Technical Briefs

Modeling and Analysis of Fixel Designs for Micromanufacturing Active Fixturing

[+] Author and Article Information
Troy B. Rippere

Department of Mechanical and Aerospace Engineering, University of Florida, Gainesville, FL 32611trippere@ufl.edu

Koustubh J. Rao

Department of Mechanical and Aerospace Engineering, University of Florida, Gainesville, FL 32611koustubh.jrao@ufl.edu

Gloria J. Wiens

Department of Mechanical and Aerospace Engineering, University of Florida, Gainesville, FL 32611gwiens@ufl.edu

J. Manuf. Sci. Eng 133(2), 024505 (Mar 30, 2011) (4 pages) doi:10.1115/1.4003784 History: Received March 16, 2009; Revised March 04, 2011; Published March 30, 2011; Online March 30, 2011

This paper presents an investigation of fixel design alternatives for active (dynamic) fixturing to be incorporated into mesoscale manufacturing systems. Using simple compliant mechanisms and components, fixels exhibiting mechanically adjustable stiffness characteristics are achievable. Via manual or automated stiffness adjustments, these fixels provide functionality for enabling greater control of the dynamic response of the workpiece subject to vibrations and/or variations in contact forces at the tool-workpiece-fixture interface. To quantify the fixel functionality, this paper presents theoretical models of the stiffness characteristics expressed as a function of the mechanical variable(s), thus forming a basis for exploring the adjustability in stiffness achievable for each fixel design. Also presented are results of the dynamic behavior of the active fixturing implemented in a milling process based on a “regenerative force, dynamic deflection model” augmented with the active fixturing variable stiffness model and inclusion of tool runout. These simulation results indicate the expected performance of the active fixturing upon its implementation in actual fixturing for the creation of micron features on micro- and macroparts.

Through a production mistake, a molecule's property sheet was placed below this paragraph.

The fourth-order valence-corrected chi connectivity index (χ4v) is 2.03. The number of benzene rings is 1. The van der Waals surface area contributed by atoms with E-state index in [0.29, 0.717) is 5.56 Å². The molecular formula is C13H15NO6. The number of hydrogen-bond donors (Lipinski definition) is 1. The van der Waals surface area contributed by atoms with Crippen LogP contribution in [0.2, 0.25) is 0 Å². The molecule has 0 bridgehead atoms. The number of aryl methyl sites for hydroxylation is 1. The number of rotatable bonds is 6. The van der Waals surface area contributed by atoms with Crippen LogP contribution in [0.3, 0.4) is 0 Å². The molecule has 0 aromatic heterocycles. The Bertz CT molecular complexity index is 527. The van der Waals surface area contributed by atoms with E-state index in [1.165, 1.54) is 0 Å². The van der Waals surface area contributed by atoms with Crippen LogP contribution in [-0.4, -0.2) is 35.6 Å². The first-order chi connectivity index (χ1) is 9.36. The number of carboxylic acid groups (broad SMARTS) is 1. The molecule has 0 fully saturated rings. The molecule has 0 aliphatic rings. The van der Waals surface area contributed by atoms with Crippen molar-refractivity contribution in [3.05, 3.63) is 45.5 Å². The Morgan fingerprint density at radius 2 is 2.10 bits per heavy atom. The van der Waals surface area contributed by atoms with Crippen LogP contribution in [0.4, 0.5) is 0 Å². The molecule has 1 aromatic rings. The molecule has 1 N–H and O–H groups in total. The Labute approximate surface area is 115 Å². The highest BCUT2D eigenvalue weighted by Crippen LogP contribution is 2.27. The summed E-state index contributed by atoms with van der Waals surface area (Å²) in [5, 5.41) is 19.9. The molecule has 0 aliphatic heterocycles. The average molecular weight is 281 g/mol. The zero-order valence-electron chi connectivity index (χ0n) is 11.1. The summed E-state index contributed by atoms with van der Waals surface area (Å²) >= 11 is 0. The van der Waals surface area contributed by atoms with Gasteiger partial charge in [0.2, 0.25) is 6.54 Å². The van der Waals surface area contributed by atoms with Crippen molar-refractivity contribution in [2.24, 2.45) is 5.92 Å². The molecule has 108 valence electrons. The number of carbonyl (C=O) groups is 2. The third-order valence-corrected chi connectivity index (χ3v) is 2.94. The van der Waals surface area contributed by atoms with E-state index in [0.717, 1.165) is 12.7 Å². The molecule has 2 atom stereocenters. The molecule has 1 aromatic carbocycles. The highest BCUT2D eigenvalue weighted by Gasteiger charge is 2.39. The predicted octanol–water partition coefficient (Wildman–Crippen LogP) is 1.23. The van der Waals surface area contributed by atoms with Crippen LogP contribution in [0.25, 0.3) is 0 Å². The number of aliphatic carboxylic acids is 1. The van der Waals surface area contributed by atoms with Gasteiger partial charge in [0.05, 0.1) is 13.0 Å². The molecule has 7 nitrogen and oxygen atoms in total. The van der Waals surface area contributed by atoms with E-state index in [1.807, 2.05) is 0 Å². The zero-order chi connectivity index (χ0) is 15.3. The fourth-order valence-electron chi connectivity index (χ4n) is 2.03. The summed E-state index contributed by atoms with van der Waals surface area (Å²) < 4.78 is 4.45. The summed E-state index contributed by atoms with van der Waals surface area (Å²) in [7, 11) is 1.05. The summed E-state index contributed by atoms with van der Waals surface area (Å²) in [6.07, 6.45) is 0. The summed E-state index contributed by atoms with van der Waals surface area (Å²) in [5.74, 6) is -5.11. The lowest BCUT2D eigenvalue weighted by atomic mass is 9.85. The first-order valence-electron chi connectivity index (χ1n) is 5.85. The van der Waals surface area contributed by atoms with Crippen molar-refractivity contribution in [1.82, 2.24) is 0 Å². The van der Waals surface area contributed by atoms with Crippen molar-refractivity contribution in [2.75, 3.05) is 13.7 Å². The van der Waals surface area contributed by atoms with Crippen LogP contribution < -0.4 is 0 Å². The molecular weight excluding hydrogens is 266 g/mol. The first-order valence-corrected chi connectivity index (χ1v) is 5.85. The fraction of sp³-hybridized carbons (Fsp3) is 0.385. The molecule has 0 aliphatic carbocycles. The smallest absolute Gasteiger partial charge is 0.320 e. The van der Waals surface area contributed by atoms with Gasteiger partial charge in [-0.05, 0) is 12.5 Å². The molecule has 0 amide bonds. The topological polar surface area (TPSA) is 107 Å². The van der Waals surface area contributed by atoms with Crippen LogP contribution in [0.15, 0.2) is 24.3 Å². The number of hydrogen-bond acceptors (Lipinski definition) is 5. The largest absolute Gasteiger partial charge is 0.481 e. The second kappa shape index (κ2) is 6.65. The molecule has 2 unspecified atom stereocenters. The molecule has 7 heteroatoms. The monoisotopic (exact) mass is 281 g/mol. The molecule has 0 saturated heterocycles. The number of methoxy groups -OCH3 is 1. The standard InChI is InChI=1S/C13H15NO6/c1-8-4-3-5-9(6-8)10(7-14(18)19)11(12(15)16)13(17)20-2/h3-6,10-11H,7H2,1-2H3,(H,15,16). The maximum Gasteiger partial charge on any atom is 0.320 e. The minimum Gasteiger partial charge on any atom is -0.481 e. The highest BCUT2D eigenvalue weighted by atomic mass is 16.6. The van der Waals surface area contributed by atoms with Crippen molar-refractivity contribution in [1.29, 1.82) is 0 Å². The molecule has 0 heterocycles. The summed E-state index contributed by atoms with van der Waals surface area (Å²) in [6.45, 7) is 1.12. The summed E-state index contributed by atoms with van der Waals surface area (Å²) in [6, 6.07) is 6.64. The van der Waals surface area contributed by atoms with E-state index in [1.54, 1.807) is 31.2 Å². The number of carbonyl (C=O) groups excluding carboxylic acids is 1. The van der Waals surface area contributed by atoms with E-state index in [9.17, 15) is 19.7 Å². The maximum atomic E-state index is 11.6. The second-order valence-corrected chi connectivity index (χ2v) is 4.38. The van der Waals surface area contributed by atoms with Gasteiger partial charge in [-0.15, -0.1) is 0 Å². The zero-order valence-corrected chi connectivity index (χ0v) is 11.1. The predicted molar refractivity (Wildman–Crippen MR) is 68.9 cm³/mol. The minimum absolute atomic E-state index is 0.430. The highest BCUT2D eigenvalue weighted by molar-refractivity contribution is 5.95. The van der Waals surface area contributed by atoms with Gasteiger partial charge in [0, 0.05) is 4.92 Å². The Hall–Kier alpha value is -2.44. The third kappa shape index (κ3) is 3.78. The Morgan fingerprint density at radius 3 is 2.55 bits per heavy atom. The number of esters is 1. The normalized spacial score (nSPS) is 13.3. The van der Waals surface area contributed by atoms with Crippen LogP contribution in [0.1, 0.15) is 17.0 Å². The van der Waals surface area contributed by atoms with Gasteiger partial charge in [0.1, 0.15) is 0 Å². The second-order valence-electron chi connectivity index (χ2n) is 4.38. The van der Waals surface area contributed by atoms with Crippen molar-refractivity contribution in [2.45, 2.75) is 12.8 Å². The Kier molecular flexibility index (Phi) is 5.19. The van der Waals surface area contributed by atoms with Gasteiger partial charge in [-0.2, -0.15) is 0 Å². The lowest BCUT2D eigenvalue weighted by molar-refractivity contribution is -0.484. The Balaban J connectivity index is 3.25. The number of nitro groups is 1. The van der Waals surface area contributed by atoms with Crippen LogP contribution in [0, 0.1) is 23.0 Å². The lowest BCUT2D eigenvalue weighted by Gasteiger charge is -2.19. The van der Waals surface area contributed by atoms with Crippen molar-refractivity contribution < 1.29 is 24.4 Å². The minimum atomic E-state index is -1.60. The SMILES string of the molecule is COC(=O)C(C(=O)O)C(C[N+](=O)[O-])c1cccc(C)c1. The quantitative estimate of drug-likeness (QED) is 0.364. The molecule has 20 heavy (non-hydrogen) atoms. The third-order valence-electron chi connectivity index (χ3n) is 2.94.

Copyright © 2011 by American Society of Mechanical Engineers
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Figure 8

Surface from simulation

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Figure 7

Implementation of design 3 with four fixels

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Figure 6

Implementation of design 2b with four fixels

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Figure 5

Implementation of design 2a with four fixels

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Figure 4

Fixel stiffness (L2=L4=45 mm, L3=30 mm, and all k’s=1)

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Figure 3

Change in displacement due to a change in contact force with base length L1

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Figure 2

Four-bar equivalent of a monolithic fixel

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Figure 1

Conceptual integration of fixturing and mesoscale machine tool (mMT stage courtesty of J. Ni at S.M. Wu Manufacturing Research Center, University of Michigan, Ann Arbor, MI)



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